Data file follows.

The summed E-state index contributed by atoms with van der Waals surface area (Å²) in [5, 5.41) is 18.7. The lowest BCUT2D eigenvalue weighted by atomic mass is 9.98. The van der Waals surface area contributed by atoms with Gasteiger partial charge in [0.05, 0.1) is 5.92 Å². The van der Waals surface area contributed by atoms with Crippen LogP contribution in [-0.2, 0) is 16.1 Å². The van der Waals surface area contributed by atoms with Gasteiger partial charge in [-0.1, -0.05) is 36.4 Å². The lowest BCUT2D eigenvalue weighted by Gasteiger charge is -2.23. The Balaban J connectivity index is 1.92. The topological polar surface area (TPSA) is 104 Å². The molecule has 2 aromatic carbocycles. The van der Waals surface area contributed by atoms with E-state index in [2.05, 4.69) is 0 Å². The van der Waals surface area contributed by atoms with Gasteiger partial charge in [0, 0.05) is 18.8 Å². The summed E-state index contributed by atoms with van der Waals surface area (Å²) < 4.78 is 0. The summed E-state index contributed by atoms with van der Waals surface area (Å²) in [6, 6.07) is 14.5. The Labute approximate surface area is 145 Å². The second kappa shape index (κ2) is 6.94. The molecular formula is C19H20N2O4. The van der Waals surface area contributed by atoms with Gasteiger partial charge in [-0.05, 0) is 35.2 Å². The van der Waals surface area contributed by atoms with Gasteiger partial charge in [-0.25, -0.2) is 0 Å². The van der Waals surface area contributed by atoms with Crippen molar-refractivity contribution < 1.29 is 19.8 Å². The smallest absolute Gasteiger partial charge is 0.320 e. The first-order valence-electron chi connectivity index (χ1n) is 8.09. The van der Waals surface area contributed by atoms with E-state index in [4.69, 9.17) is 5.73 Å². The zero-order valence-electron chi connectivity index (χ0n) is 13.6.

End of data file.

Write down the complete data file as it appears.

The summed E-state index contributed by atoms with van der Waals surface area (Å²) in [5, 5.41) is 18.7. The lowest BCUT2D eigenvalue weighted by atomic mass is 9.98. The van der Waals surface area contributed by atoms with Gasteiger partial charge in [0.05, 0.1) is 5.92 Å². The van der Waals surface area contributed by atoms with Crippen LogP contribution in [-0.2, 0) is 16.1 Å². The van der Waals surface area contributed by atoms with Gasteiger partial charge in [-0.1, -0.05) is 36.4 Å². The lowest BCUT2D eigenvalue weighted by Gasteiger charge is -2.23. The Balaban J connectivity index is 1.92. The topological polar surface area (TPSA) is 104 Å². The molecule has 2 aromatic carbocycles. The van der Waals surface area contributed by atoms with E-state index in [2.05, 4.69) is 0 Å². The van der Waals surface area contributed by atoms with Gasteiger partial charge in [0, 0.05) is 18.8 Å². The summed E-state index contributed by atoms with van der Waals surface area (Å²) < 4.78 is 0. The summed E-state index contributed by atoms with van der Waals surface area (Å²) in [6, 6.07) is 14.5. The Labute approximate surface area is 145 Å². The second kappa shape index (κ2) is 6.94. The molecular formula is C19H20N2O4. The van der Waals surface area contributed by atoms with Gasteiger partial charge in [-0.05, 0) is 35.2 Å². The van der Waals surface area contributed by atoms with Gasteiger partial charge in [-0.25, -0.2) is 0 Å². The van der Waals surface area contributed by atoms with Crippen molar-refractivity contribution < 1.29 is 19.8 Å². The smallest absolute Gasteiger partial charge is 0.320 e. The first-order valence-electron chi connectivity index (χ1n) is 8.09. The van der Waals surface area contributed by atoms with E-state index in [4.69, 9.17) is 5.73 Å². The zero-order valence-electron chi connectivity index (χ0n) is 13.6.